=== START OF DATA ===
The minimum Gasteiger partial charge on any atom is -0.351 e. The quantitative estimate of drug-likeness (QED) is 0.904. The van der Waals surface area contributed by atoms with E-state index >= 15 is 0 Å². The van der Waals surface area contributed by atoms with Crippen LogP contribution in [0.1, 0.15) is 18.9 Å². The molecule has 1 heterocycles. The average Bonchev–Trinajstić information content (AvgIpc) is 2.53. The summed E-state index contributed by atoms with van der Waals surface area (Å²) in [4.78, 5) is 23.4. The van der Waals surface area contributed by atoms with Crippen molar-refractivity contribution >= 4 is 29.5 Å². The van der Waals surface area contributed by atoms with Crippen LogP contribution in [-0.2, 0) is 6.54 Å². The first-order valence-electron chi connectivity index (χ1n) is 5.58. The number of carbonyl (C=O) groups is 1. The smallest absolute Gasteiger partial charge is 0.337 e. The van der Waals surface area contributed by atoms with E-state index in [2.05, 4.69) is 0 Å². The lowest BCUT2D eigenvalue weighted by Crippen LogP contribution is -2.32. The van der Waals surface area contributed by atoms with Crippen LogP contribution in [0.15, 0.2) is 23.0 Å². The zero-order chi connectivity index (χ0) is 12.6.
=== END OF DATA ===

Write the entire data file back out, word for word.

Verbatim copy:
The minimum Gasteiger partial charge on any atom is -0.351 e. The quantitative estimate of drug-likeness (QED) is 0.904. The van der Waals surface area contributed by atoms with E-state index >= 15 is 0 Å². The van der Waals surface area contributed by atoms with Crippen LogP contribution in [0.1, 0.15) is 18.9 Å². The molecule has 1 heterocycles. The average Bonchev–Trinajstić information content (AvgIpc) is 2.53. The summed E-state index contributed by atoms with van der Waals surface area (Å²) in [4.78, 5) is 23.4. The van der Waals surface area contributed by atoms with Crippen molar-refractivity contribution >= 4 is 29.5 Å². The van der Waals surface area contributed by atoms with Crippen LogP contribution in [-0.2, 0) is 6.54 Å². The first-order valence-electron chi connectivity index (χ1n) is 5.58. The number of carbonyl (C=O) groups is 1. The smallest absolute Gasteiger partial charge is 0.337 e. The van der Waals surface area contributed by atoms with E-state index in [2.05, 4.69) is 0 Å². The lowest BCUT2D eigenvalue weighted by Crippen LogP contribution is -2.32. The van der Waals surface area contributed by atoms with Crippen LogP contribution in [0.15, 0.2) is 23.0 Å². The zero-order chi connectivity index (χ0) is 12.6.